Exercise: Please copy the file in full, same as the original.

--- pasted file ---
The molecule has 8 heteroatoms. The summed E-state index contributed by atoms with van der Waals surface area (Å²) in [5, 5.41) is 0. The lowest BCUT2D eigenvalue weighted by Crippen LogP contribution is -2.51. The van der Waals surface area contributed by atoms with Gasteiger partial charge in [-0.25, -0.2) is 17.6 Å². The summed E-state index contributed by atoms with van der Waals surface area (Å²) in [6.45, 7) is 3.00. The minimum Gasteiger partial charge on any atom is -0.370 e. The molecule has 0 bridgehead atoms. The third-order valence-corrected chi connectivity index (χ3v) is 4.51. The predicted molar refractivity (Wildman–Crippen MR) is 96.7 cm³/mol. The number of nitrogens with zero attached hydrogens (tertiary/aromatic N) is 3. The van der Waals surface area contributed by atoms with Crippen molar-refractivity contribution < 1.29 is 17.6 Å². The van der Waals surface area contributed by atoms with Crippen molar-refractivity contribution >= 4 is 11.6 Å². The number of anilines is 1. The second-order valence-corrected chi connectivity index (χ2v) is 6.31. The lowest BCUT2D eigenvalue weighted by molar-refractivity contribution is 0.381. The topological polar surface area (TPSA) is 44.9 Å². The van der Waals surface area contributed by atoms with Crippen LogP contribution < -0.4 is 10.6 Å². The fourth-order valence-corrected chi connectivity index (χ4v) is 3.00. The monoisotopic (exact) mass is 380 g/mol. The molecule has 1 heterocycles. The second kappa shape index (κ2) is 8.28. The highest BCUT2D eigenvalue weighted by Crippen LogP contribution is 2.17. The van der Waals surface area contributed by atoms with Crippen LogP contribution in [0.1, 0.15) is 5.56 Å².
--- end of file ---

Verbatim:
The molecule has 8 heteroatoms. The summed E-state index contributed by atoms with van der Waals surface area (Å²) in [5, 5.41) is 0. The lowest BCUT2D eigenvalue weighted by Crippen LogP contribution is -2.51. The van der Waals surface area contributed by atoms with Gasteiger partial charge in [-0.25, -0.2) is 17.6 Å². The summed E-state index contributed by atoms with van der Waals surface area (Å²) in [6.45, 7) is 3.00. The minimum Gasteiger partial charge on any atom is -0.370 e. The molecule has 0 bridgehead atoms. The third-order valence-corrected chi connectivity index (χ3v) is 4.51. The predicted molar refractivity (Wildman–Crippen MR) is 96.7 cm³/mol. The number of nitrogens with zero attached hydrogens (tertiary/aromatic N) is 3. The van der Waals surface area contributed by atoms with Crippen molar-refractivity contribution < 1.29 is 17.6 Å². The van der Waals surface area contributed by atoms with Crippen molar-refractivity contribution >= 4 is 11.6 Å². The number of anilines is 1. The second-order valence-corrected chi connectivity index (χ2v) is 6.31. The lowest BCUT2D eigenvalue weighted by molar-refractivity contribution is 0.381. The topological polar surface area (TPSA) is 44.9 Å². The van der Waals surface area contributed by atoms with Crippen LogP contribution < -0.4 is 10.6 Å². The fourth-order valence-corrected chi connectivity index (χ4v) is 3.00. The monoisotopic (exact) mass is 380 g/mol. The molecule has 1 heterocycles. The second kappa shape index (κ2) is 8.28. The highest BCUT2D eigenvalue weighted by Crippen LogP contribution is 2.17. The van der Waals surface area contributed by atoms with Crippen LogP contribution in [0.1, 0.15) is 5.56 Å².